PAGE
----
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Belt and Road benefits foreign firms
2018-02-05, ZHENG XIN

New facts appear to demystify the Belt and Road Initiative led by China, which aims to strengthen nations on and beyond the ancient Silk Road and Maritime Silk Road routes through trade and infrastructure networks across Asia, Africa and Europe.

For long, skeptics believed the Belt and Road Initiative, which was launched in 2013, will ultimately benefit China and its companies more than others. There were even whisper campaigns that development is merely the ostensible goal of the initiative; the perceived truth was that it is China’s covert attempt to emerge as a 21st-century hegemon.

Four years down the line, facts and figures clearly indicate even non-Chinese, non-Asian multinational companies (MNCs) are just as well positioned to benefit massively from the initiative.

Many of these MNCs are seeking to tap huge business opportunities spawned by the initiative. Some of them have already teamed up, or are teaming up, with Chinese partners in countries and regions covered by the Belt and Road Initiative, angling for a slice of the gigantic trade and infrastructure cake.

For instance, Munich-based engineering and electronics giant Siemens is intensifying collaboration on Belt and Road-related projects in various countries and regions.

According to Cedrik Neike, member of the managing board of Siemens, the company plans to cooperate more with Chinese partners under the framework of the initiative this year.

“With our experience and world-class project management, we have the potential to be bridge builders between Chinese players and international suppliers and customers, and together with our Chinese EPC (engineering, procurement and construction) partners we will focus on paving the road to success in these countries,” he said.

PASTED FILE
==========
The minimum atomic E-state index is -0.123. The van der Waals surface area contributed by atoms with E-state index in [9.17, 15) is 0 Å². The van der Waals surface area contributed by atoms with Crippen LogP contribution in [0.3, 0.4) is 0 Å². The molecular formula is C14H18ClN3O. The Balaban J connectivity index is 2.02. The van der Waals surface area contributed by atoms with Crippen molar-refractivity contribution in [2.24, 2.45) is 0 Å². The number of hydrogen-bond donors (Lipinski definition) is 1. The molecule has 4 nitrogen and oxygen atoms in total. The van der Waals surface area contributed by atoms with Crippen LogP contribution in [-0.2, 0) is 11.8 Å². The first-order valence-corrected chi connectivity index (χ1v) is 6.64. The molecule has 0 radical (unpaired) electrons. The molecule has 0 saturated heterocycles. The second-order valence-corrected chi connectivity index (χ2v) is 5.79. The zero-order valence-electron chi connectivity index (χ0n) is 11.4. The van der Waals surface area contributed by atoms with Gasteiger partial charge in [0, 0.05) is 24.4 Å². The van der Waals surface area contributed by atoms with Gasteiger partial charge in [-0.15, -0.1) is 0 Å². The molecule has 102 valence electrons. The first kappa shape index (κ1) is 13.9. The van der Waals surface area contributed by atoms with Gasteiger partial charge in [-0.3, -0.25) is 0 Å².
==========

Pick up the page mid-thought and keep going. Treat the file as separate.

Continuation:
“As one of the largest foreign-invested companies in China, Siemens has more than 32,000 employees working in numerous joint ventures and company operations spread across the country, and the initiative will only help in tightening our relationships.”

Siemens is among the earliest foreign companies to partner with Chinese enterprises to explore overseas markets together. It started operations in China some 20 years ago, and its growth gathered momentum in recent years, after the launch of the Belt and Road Initiative and with the rapid development of Chinese EPC enterprises in the global arena.

By 2016, Siemens had joined forces with more than 100 Chinese EPC players in exploring more than 60 overseas markets. Its partners include China National Petroleum Corp, the country’s biggest oil producer, China Petroleum and Chemical Corp, and Power Construction Corp of China.

According to Neike, EPC contracts bagged by Chinese firms are worth around $125 billion.

Siemens expects the cumulative potential over the next 10 years will be more than $1 trillion.

“We see sweet spots in select countries where we can position Siemens as a high-value provider and partner of China,” he said.

Like Siemens, many Western MNCs with leading technologies and a global footprint have vouched support for Chinese companies seeking to go global and adapt to local markets overseas, in fields like power, oil and gas, chemicals, minerals and building materials.

Boston-headquartered General Electric, or GE, one of the first MNCs to enter the Chinese market over a century ago, has decided to jointly explore new wind power opportunities in Pakistan by teaming up with Power Construction Corp of China.

This move is part of GE’s more than 10 Pakistan power projects with Chinese EPC players in recent years.

John Rice, who retired at the end of December as GE vice-chairman, has said the Belt and Road Initiative is a shining example of how GE can benefit from China’s opening-up.